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July 14, 2020
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WebGL Terrain Rendering in Trigger Rally - Part 1

by Jasmine Kent on 09/04/13 12:00:00 am   Featured Blogs

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The following blog post, unless otherwise noted, was written by a member of Gamasutra’s community.
The thoughts and opinions expressed are those of the writer and not Gamasutra or its parent company.


In this series of posts, I’ll talk about the terrain rendering techniques used in the WebGL game Trigger Rally.

Screenshot of Trigger Rally terrain

An Interesting Problem

Rendering large, detailed terrains efficiently is an interesting problem in computer graphics and games.

Note: JavaScript performance is an area of intense interest to HTML5 game developers. This article covers some recent developments and asm.js in particular.

Doing it with WebGL makes it even more interesting. WebGL is OpenGL for the browser, providing access to the power of the GPU, but with some constraints. Importantly, CPU-side data processing with JavaScript is slower than in a native app. Transferring data to the GPU involves more security checks than in a native app, to keep Web users safe. However, once the data is on the GPU, drawing with it is fast.

Executive summary: GPU good, CPU bad.

A great way to maximize GPU work and minimize CPU work is to load static data (vertices, indices and textures) onto the GPU at start-up, and render it at runtime with as few draw calls as possible.

But it’s hard to make terrain look good with purely static data. Because the viewpoint will often be close to the ground surface, there can be many orders of magnitude difference in screen-space resolution between the closest and furthest parts of the terrain.

Furthermore, there are limits to the number of triangles that a given GPU can draw at interactive rates. Your triangle budget will depend on what range of systems you would like your app or game to be enjoyed on, but generally you can not afford to render a large terrain at full detail across its entire surface.

Since triangle budget is limited, we have to decide how we should distribute triangles for best effect. A uniform distribution results in low detail close to the camera, and excessive detail that the user can't appreciate further away:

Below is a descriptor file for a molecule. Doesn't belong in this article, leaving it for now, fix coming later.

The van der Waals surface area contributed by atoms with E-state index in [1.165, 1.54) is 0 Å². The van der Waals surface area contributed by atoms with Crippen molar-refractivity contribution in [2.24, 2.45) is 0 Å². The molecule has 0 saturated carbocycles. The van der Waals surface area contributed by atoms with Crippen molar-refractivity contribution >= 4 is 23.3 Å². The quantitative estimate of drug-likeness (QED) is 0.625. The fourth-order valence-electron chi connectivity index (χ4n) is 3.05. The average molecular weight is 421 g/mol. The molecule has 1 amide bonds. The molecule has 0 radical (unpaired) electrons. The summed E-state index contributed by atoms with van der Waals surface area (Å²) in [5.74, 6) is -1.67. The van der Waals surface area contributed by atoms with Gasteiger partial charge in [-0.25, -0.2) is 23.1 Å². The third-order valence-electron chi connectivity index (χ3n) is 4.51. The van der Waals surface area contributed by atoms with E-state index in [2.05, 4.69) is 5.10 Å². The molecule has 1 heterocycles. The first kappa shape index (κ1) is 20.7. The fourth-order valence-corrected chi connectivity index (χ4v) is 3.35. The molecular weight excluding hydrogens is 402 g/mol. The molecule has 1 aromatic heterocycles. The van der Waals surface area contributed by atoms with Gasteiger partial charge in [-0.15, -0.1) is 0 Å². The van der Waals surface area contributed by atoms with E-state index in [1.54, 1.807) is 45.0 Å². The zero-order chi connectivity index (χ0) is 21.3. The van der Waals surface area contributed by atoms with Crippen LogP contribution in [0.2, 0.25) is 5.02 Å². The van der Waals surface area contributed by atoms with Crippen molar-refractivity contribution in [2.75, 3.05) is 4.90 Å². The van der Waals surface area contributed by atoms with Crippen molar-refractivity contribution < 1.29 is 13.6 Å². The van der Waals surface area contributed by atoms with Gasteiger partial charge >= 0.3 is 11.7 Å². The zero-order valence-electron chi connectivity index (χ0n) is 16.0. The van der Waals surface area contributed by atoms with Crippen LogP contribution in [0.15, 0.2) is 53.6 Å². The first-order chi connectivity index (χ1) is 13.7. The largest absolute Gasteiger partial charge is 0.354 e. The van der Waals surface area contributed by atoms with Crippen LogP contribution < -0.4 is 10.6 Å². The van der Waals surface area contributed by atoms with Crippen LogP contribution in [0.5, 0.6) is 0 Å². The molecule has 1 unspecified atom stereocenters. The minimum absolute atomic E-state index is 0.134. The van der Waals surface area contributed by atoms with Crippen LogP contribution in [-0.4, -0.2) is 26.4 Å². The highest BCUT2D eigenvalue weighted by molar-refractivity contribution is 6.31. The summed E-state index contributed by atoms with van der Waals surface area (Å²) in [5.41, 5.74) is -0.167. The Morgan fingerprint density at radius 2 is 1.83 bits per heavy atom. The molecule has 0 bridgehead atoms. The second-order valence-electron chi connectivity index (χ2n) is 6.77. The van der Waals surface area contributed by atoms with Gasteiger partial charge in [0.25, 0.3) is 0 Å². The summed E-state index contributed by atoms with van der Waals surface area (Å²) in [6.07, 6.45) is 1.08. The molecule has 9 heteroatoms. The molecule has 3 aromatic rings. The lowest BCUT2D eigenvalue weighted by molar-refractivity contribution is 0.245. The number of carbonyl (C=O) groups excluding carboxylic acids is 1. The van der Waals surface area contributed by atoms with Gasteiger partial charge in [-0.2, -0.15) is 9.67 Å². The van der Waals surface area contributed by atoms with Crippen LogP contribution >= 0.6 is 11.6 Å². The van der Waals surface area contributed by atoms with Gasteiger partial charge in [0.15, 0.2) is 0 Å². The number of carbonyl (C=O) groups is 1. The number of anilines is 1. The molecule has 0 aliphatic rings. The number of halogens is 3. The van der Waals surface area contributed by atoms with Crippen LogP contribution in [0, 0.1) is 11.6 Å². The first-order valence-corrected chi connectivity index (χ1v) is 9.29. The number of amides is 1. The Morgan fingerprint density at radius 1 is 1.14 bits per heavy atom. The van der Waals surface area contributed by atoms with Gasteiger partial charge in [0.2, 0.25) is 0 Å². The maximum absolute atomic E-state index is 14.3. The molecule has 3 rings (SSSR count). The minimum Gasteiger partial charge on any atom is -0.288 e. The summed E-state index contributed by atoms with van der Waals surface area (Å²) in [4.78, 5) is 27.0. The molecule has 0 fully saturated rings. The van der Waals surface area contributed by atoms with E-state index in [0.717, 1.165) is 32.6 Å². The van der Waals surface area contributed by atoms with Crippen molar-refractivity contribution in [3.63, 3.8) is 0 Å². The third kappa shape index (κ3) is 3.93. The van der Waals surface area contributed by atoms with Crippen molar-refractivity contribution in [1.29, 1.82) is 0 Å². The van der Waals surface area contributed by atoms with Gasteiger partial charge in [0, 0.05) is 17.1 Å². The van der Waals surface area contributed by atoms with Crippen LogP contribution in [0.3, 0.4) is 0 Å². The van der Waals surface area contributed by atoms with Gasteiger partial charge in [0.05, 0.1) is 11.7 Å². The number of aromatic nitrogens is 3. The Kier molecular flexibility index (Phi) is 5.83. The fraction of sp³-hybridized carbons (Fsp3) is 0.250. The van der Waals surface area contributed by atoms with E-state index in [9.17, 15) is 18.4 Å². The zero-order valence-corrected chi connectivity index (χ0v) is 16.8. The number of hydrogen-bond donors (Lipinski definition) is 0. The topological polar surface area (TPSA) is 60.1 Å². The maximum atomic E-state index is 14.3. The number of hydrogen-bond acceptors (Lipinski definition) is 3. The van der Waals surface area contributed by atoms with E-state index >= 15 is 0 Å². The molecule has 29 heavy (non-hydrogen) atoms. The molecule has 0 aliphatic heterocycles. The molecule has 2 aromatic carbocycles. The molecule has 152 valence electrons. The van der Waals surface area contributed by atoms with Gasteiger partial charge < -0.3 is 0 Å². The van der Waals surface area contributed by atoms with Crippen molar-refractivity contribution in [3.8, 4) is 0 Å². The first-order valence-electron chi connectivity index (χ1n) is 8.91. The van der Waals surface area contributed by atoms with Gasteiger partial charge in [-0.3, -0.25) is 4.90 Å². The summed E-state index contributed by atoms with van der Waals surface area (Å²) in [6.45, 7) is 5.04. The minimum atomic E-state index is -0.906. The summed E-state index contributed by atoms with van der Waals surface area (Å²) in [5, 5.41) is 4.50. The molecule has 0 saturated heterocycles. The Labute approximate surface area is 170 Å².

Uniform detail terrain

Notice that the red segment has a much larger apparent (on-screen) size than the blue segment. Ideally we would like to even this out by using more triangles close to the camera, and fewer at a distance:

Terrain with improved triangle distribution

But this doesn’t work so well with a moving viewpoint and purely static vertex data:

Same terrain with moved viewpoint

If you’re willing to do some work on the CPU, you can use one of many algorithms to adapt the level of detail (LOD) of terrain to the current viewpoint. Each algorithm balances the work between CPU and GPU in its own way.

Solution: Geoclipmapping

How can we achieve adaptive LOD with purely static vertex data? Geoclipmapping and vertex texturing to the rescue! 

Instead of encoding height information in the vertex data, we keep it in a separate texture. Our vertex data can then encode a simple mesh with a higher resolution in the center, and rings of decreasing resolution as you move away from the origin:


Geoclipmap vertex data


At runtime, we position this mesh underneath the current viewpoint, and take samples from a height texture map in the vertex shader.

There's actually a bit more to it than this, so in the next article I’ll go into the specifics of how it works, and how to implement geoclipmapping with morphing efficiently in WebGL. After that, I'll discuss multiresolution heightmapping and surface shading.


Continue to Part 2

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